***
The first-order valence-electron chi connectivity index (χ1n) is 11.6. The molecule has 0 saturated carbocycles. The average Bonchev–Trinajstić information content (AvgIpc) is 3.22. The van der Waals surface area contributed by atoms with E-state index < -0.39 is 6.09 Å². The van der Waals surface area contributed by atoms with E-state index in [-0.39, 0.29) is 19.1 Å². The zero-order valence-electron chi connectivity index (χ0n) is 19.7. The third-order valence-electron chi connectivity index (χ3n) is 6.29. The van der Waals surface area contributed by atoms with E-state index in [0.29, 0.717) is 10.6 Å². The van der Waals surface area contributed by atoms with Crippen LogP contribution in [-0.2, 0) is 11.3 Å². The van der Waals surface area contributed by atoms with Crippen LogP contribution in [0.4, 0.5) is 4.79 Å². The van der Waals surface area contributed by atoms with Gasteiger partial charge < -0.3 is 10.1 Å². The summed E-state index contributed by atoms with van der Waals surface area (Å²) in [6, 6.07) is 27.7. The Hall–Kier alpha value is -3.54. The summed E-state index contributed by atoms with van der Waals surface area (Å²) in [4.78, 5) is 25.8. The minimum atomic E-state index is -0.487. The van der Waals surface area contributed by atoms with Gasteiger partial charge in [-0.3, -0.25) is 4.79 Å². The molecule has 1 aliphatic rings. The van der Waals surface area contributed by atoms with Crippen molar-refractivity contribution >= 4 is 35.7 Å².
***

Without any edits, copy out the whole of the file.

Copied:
The first-order valence-electron chi connectivity index (χ1n) is 11.6. The molecule has 0 saturated carbocycles. The average Bonchev–Trinajstić information content (AvgIpc) is 3.22. The van der Waals surface area contributed by atoms with E-state index < -0.39 is 6.09 Å². The van der Waals surface area contributed by atoms with E-state index in [-0.39, 0.29) is 19.1 Å². The zero-order valence-electron chi connectivity index (χ0n) is 19.7. The third-order valence-electron chi connectivity index (χ3n) is 6.29. The van der Waals surface area contributed by atoms with E-state index in [0.29, 0.717) is 10.6 Å². The van der Waals surface area contributed by atoms with Crippen LogP contribution in [-0.2, 0) is 11.3 Å². The van der Waals surface area contributed by atoms with Crippen LogP contribution in [0.4, 0.5) is 4.79 Å². The van der Waals surface area contributed by atoms with Gasteiger partial charge < -0.3 is 10.1 Å². The summed E-state index contributed by atoms with van der Waals surface area (Å²) in [6, 6.07) is 27.7. The Hall–Kier alpha value is -3.54. The summed E-state index contributed by atoms with van der Waals surface area (Å²) in [4.78, 5) is 25.8. The minimum atomic E-state index is -0.487. The van der Waals surface area contributed by atoms with Gasteiger partial charge in [-0.3, -0.25) is 4.79 Å². The molecule has 1 aliphatic rings. The van der Waals surface area contributed by atoms with Crippen molar-refractivity contribution >= 4 is 35.7 Å².